1213 posts
(Mike Groll / Associated Press)

Rep. Claudia Tenney, a Republican from New York, claimed in a radio interview Wednesday that "so many" people who commit mass murders "end up being Democrats."

Tenney, a first-term congresswoman and staunch supporter of the 2nd Amendment, made the controversial remark while discussing last week's school shooting in Parkland, Fla., which left 17 people dead.

Speaking to host Fred Dicker on Albany radio station WGDJ, Tenney said she feared "a lot of these legal gun owners are going to be targeted now," even though "in their demographic, they have the least amount of crimes than virtually any other demographic."

  • White House

President Trump began Thursday on Twitter defending the concept of arming teachers, an idea he’d floated the day before at a White House session with gun violence survivors to respond to last week’s Parkland, Fla., high school killings.

In a series of morning tweets, Trump raised the possibility of raising the minimum age for gun purchases to 21, bolstering the process of checking backgrounds of potential buyers and banning the so-called bump stocks that turn legal firearms into illegal rapid-fire ones.

But before listing those ideas, the president tweeted four times vigorously defending his proposal to extend “concealed carry” gun permits to school personnel, a proposal that was immediately criticized by teachers at the Parkland school who witnessed the killings of 17 students and adults, and Sen. Marco Rubio, Republican of Florida.

(Carolyn Kaster / Associated Press)

President Trump held notes while he met with students, parents and teachers at the White House on Wednesday.

The meeting on guns and schools occurred one week after 17 people were killed in a school shooting in Parkland, Fla.

Among Trump’s handwritten notes: “I hear you.” 

President Trump during Wednesday's meeting at the White House.
President Trump during Wednesday's meeting at the White House. (Carolyn Kaster / Associated Press)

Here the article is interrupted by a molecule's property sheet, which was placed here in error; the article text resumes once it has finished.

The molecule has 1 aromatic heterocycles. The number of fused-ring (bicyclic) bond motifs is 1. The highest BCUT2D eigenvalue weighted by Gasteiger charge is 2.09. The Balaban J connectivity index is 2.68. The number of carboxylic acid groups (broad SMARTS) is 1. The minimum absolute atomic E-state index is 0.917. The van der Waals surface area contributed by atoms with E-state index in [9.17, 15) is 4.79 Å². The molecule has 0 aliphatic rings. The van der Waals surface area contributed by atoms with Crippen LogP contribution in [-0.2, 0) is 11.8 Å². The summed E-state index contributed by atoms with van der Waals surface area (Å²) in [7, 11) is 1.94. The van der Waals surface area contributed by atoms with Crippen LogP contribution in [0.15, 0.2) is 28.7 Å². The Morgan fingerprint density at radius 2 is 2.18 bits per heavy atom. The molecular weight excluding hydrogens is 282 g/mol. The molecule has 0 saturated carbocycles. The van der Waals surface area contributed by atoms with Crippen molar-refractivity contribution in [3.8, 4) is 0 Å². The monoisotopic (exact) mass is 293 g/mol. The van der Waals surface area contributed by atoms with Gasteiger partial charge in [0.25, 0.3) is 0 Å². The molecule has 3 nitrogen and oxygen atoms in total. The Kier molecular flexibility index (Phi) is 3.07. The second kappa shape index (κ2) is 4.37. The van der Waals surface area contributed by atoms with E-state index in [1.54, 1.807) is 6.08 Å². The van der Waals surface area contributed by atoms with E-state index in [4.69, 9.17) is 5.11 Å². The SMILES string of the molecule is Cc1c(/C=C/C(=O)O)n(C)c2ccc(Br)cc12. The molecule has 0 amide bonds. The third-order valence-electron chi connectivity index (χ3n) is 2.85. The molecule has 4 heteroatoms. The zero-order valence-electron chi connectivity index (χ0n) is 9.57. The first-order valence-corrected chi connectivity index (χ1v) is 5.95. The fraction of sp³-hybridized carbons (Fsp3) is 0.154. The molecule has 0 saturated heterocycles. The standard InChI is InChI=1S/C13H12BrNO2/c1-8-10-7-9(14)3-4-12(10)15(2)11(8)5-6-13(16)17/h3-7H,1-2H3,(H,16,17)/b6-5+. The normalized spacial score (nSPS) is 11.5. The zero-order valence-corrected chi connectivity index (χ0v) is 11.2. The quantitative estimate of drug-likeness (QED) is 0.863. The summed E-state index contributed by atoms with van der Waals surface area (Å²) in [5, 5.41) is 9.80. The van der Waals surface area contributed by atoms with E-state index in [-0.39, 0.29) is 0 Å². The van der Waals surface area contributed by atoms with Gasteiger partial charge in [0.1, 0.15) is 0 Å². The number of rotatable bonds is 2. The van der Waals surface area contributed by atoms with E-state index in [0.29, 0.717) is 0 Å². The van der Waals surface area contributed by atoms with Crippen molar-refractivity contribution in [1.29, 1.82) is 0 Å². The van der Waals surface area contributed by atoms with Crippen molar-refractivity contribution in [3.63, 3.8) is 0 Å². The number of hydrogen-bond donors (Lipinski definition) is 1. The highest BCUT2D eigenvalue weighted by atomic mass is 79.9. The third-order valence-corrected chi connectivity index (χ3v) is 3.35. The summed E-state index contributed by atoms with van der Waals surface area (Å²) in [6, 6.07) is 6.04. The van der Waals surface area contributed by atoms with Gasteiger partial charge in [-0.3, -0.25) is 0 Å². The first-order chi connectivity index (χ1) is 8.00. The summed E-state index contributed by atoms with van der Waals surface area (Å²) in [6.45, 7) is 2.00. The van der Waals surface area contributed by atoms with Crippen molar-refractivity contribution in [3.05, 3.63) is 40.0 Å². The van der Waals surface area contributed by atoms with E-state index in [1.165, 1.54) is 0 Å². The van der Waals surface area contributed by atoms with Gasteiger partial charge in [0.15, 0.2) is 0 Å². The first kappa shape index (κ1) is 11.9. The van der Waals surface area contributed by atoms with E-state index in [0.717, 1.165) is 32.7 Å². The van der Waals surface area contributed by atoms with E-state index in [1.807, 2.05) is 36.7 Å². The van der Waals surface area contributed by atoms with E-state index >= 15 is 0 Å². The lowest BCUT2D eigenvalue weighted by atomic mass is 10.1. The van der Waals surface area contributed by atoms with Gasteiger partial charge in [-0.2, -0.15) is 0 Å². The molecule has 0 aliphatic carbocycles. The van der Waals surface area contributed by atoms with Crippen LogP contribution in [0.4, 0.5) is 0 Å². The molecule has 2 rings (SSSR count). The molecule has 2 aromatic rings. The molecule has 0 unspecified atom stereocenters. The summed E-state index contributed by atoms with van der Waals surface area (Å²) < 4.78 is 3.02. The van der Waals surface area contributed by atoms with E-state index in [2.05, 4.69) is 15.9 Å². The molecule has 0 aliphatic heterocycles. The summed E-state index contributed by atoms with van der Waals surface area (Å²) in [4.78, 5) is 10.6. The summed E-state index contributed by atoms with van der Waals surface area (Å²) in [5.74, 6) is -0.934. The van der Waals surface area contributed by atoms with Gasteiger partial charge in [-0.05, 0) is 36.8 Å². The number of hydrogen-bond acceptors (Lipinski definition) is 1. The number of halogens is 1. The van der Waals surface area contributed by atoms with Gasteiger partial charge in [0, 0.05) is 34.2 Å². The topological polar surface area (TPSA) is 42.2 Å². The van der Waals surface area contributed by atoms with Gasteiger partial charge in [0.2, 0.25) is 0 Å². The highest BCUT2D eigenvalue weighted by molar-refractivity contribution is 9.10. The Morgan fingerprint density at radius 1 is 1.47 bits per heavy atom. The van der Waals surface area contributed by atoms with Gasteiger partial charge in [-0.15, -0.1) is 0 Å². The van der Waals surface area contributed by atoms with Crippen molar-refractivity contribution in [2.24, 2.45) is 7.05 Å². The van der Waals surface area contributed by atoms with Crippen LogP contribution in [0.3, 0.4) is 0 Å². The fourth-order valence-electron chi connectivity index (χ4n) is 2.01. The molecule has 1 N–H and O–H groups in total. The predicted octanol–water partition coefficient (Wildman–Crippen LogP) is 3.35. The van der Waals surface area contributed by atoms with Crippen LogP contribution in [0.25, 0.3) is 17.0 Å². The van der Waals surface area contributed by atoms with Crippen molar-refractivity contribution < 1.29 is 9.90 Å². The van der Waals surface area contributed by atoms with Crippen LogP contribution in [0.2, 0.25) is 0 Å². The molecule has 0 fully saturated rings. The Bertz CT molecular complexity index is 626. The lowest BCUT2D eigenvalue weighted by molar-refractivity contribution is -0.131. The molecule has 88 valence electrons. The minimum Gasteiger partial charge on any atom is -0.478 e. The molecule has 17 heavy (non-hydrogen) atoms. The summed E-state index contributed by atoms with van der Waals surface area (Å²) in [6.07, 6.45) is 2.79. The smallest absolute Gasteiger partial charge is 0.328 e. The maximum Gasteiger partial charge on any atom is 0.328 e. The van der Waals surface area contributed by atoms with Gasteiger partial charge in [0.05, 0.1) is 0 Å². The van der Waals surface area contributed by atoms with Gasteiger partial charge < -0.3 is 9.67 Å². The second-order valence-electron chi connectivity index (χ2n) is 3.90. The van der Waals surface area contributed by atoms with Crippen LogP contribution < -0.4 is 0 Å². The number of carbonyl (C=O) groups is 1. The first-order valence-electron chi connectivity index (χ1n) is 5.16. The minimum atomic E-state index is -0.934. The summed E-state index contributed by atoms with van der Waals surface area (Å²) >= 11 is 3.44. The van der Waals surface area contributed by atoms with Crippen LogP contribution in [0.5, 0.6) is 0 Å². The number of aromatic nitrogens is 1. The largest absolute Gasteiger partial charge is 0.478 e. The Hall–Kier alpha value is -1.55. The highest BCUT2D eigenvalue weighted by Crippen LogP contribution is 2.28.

Jared Kushner and U.S. Ambassador to the United Nations Nikki Haley attend a U.N. Security Council meeting Feb. 20.
Jared Kushner and U.S. Ambassador to the United Nations Nikki Haley attend a U.N. Security Council meeting Feb. 20. (Drew Angerer / Getty Images)

It's a week of reckoning for White House senior advisor Jared Kushner and dozens of other officials who have been working without permanent security clearances for the better part of a year.

Those who have been operating with interim access to top-secret information since before June are set to see that access halted Friday under a new policy enacted last week by Chief of Staff John Kelly. Some officials are expected to leave their posts as a result, while others will continue working with reduced — or no — access to classified information.

The White House maintains that Kushner's work will be unaffected by the change, but won't explain why.

(Associated Press)

Palestinian leader Mahmoud Abbas made a rare appearance before the U.N. Security Council on Tuesday and called for an international peace conference by mid-year — something especially needed, he said, since the U.S. can no longer be counted on as the lone mediator.

It is “essential,” Abbas said, that a “multilateral international mechanism” be established to broker peace.

The Palestinians have lost faith in the United States as an honest mediator after President Trump reversed decades of policy and recognized the disputed holy city of Jerusalem as Israel’s capital.

(Chris Megerian / Los Angeles Times)

Rep. Adam Schiff said Tuesday that he expects to reach an agreement in the next day or two with Justice Department officials on public release of a Democratic memo about surveillance and the Russia investigation.

"We’re very close to a resolution," he said at an event hosted by the Sacramento Press Club. 

Schiff (D-Burbank), the ranking Democrat on the House Intelligence Committee, prepared the document as a rebuttal to an earlier memo drafted by aides to Rep. Devin Nunes, the panel’s Republican chairman. Nunes (R-Tulare) had alleged that federal law enforcement improperly obtained a secret surveillance warrant to eavesdrop on a former advisor to President Trump’s campaign, a conclusion that Democrats have rejected. 

Atty. Gen. Jeff Sessions.
Atty. Gen. Jeff Sessions. (Susan Walsh / Associated Press)

President Trump says he's signed a memo directing the Justice Department to propose regulations to “ban all devices” like “bump stocks” used in last year's Las Vegas massacre. 

The president is making the announcement to curb the use of the rapid-fire devices during a ceremony recognizing bravery by the nation's public safety officers. 

Trump is responding days after the shooting deaths of 17 people at a Florida high school. He's pointing to the need to propose regulations to ban the device that was used in the October shooting deaths of 58 people in Las Vegas. 

President Trump is lashing out at a woman who claims he once forcibly kissed her, saying, "Never happened!"

Trump tweeted Tuesday: "Who would do this in a public space with live security......cameras running. Another False Accusation." Trump says he doesn't know Rachel Crooks and "to the best of my knowledge, never met" her.

Crooks is among 14 women who have accused Trump of past inappropriate behavior. Trump has denied the allegations. The Washington Post featured Crooks in a story Tuesday.